Linguists identify ‘‘standard’’ languages as political constructs, having little to do with the inherent linguistic structure of any given language, as all languages are in fact created by humans for the purpose of communication, there cannot be an inherent form of language supremacy.

A universal principle that sociolinguistics maintain is that speakers who hold positions of political influence and economic power in this case white elites are then the very individuals who set and maintain linguistic standards in society.

Like other forms of discrimination, the idea that Standardised English is inherently better than other Black languages places an unfair burden on Black Language speakers who must continually accommodate those who hold negative and anti-Black attitudes toward them and/or their languages.

These positions and attitudes also fall within a raciolinguistic ideology- which is the dominant practice of racialising language and framing racialised speakers ( in this case Black Language Speakers) in negative ways, the linguistic practices of racialised populations are systematically stigmatized regardless of the extent to which these practices might seem to correspond to standardized norms”. (Rosa & Flores, 2017, p. 3)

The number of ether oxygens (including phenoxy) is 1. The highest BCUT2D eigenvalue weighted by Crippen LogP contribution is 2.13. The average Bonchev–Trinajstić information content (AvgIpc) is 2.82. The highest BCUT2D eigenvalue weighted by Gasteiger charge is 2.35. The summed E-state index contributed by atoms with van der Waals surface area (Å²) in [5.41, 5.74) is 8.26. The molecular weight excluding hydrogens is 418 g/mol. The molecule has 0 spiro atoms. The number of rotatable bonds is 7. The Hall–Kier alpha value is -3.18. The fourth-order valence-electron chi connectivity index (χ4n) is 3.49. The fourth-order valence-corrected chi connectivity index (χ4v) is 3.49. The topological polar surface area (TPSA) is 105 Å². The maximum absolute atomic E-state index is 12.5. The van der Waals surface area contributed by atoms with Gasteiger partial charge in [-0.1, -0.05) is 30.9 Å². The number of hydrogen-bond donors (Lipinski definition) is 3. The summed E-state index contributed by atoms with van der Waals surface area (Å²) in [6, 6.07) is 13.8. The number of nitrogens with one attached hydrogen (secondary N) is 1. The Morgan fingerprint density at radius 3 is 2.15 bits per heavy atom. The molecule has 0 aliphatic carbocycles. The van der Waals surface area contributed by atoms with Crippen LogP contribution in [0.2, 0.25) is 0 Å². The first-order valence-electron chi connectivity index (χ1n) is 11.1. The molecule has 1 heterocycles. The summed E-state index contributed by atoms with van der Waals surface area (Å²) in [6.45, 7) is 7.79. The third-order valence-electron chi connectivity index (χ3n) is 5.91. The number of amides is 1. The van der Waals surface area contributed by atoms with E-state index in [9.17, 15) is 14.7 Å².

Rusty Barrett reminds us that ‘prejudice against speakers of undervalued varieties often comes with arguments that only the standard variety is able to express nuanced meanings, encode logical thought, or produce good writing. Yet again, none of these beliefs has a valid basis in linguistic facts. All varieties of all languages are capable of expressing nuanced or subtle distinctions in meaning.’ The practice of policing and shunning Black languages is known as Anti-Black Linguistic Racism. Dr April baker Bell coined this term and explains it as the following- Anti-black linguistic racism refers to the linguistic violence, persecution, dehumanization, and marginalization that Black Language (BL) speakers endure when using their language in schools and everyday life. It includes teachers’ silencing, correcting, and policing students when they communicate in BL. It is the belief that there is something inherently wrong with BL; therefore, it should be eradicated. It is denying Black students the right to use their native language as a linguistic resource during their language and literacy learning. It is requiring that Black students reject their language and culture to acquire White Mainstream English(WME), and it is also insisting that Black students code-switch to avoid discrimination.